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Dumpling Chic 

Beijing snacks in San Gabriel

Wednesday, Apr 14 1999
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Photo by Anne FishbeinNO MATTER HOW ASSIDUOUSLY YOU MAY FOLLOW the Chinese restaurant scene in the San Gabriel Valley, it is astonishing how easy it is to find a place that serves not just an unusual dish or two, but a whole new cuisine, a down-home Taiwanese breakfast menu, say, or Chiu Chow dim sum, or a kind of noodle-shop cooking practically unknown outside Inner Mongolia. No mini-mall restaurant is so small that it may not surprise you; no corner of a gilded Hong Kong businessman's menu can safely be ignored.

The J.Z.Y. Cafe is a sleek new restaurant on the lower level of a small San Gabriel mall, next door to a legendary Vietnamese spring-roll parlor and downstairs from a passable Cantonese banquet hall, in a space last occupied by a northern-style noodle shop where everything seemed perfumed with the citrus-pine scent of the Chinese herb osmanthus. J.Z.Y. is a bit fancier than the usual Chinese mini-mall restaurant: The walls glow in brilliant shades of vermilion and forest green, and a fountain burbles by the entrance. The plain wooden tables are surrounded with Eastlake chairs; a burnished bar at one side of the room looks like an import from a chic Taiwan coffeehouse. The soundtrack leans toward Simon & Garfunkel tunes tastefully rendered on the Chinese er hu. Customers sport Dolce & Gabbana sweaters and Chanel handbags, Gucci pumps and chunks of jade as big as Mike Tyson's fists. At lunch time, J.Z.Y. can seem a little like a Chinese version of the Polo Lounge.

But the restaurant, the first American satellite of a venerable Beijing shop that also has branches in Taiwan, is as much of a cultural center as it is a café, and the menu is a virtual encyclopedia of the kind of seasonal Beijing snacks and ultratraditional Beijing desserts that might once have been served to the Empress Dowager, re-created in painstaking detail. Even if you eat Chinese food every day of your life, you have probably never seen dishes like some of these: slices of cool, crunchy bean jelly tossed with julienned vegetables and a nostril-searing sauce of sesame and grated wasabi; "cherries" of pork stewed with cabbage; cold noodles tossed with fried pork and bean ketchup; a sweet porridge made with purple sticky rice.

Most of the customers check off their orders on little Chinese-language paper menus attached to clipboards on each table, but a cheat sheet is available, a thick volume that identifies each preparation with photographs, notes on ingredients, and a small essay on seasonal appropriateness. After a few meals here, and a couple of passes through the menu, you could probably give your own lecture on Chinese food ways -- or at least the imperial uses for haw cake.

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Actually, though the menu may seem comprehensive, it is also fairly short: a few cold dishes, a few stews, a few kinds of noodles. The house cold plate is a compendium of the sorts of things you might order at a noodle shop, but raised to a different level: boiled peanuts with the peculiar crispness of fresh celery; pressed tofu with the rich denseness of roast pork; blandish boiled seaweed; bouncy simmered egg. Cool slices of long-cooked pork "arm," arranged like the petals of a flower on the plate, exude levels of piggy complexity you may associate with great Italian prosciutto, though the flavor hints more at anise than at cheese.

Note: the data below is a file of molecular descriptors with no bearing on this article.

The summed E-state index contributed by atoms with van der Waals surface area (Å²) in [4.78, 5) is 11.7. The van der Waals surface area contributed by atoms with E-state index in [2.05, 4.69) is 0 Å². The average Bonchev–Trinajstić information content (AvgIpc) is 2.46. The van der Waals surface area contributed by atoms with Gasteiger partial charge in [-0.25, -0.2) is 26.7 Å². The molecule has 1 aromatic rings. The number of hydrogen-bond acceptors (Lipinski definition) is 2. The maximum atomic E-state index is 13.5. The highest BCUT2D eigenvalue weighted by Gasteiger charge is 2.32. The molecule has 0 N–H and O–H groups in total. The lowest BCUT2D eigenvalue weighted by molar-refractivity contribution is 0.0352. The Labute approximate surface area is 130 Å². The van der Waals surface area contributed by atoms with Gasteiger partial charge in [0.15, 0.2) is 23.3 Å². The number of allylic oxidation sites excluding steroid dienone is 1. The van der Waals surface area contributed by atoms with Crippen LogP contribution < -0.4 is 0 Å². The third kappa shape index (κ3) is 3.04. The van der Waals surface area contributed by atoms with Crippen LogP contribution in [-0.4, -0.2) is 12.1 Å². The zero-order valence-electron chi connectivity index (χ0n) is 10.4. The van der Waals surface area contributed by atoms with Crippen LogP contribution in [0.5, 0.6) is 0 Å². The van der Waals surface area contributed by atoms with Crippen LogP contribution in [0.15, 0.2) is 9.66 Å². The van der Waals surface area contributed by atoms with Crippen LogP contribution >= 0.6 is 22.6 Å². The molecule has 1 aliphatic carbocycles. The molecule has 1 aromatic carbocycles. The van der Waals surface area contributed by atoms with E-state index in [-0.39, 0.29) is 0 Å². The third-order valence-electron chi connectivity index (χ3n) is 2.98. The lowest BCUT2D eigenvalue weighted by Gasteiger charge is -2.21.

Where, in many Chinese restaurants, soup can be an undifferentiated salty fluid, J.Z.Y. is as careful with its stocks as any French chef. Hun tin, floppy won ton stuffed with a rough paste of smashed pork, float among shredded scallions in a clear, delicate consommé, and spurt their own, meatier broth into your spoon when you bite into them: a superb contrast. Tofu, as soft and slithery as the homemade stuff, drifts in a thickened stock inflected with the subtle sweetness of exotic fungus. Crunchy, melonlike slices of white gourd bob in a broth tightly poised between the pork richness and the salty funkiness of dried scallops. Even the soup for the noodles -- a supergamy beef-organ soup for the ox-tendon noodles, a rich lamb broth for the lamb noodles -- is fine.

And this is one Chinese restaurant where you absolutely must try dessert: rich puddles of walnut purée or bitter-almond "tea"; fried, stuffed cakes shaped to resemble ears; elephant trunks and celebration cakes, osmanthus-scented "cool cake" and rice-flour balls shaped around sticky chopped nuts; the most extraordinary sliced lotus root stuffed with sticky rice and painted with an herbed syrup.

 

1039 E. Valley Blvd., Suite 102C, San Gabriel; (626) 288-0588. Open daily for lunch and dinner. Lunch for two, food only, $10­$20. No alcohol. Lot parking. Cash only. Recommended dishes: liang fen; white gourd stew with dried scallop; hun tin; sliced lotus root stuffed with sticky rice.

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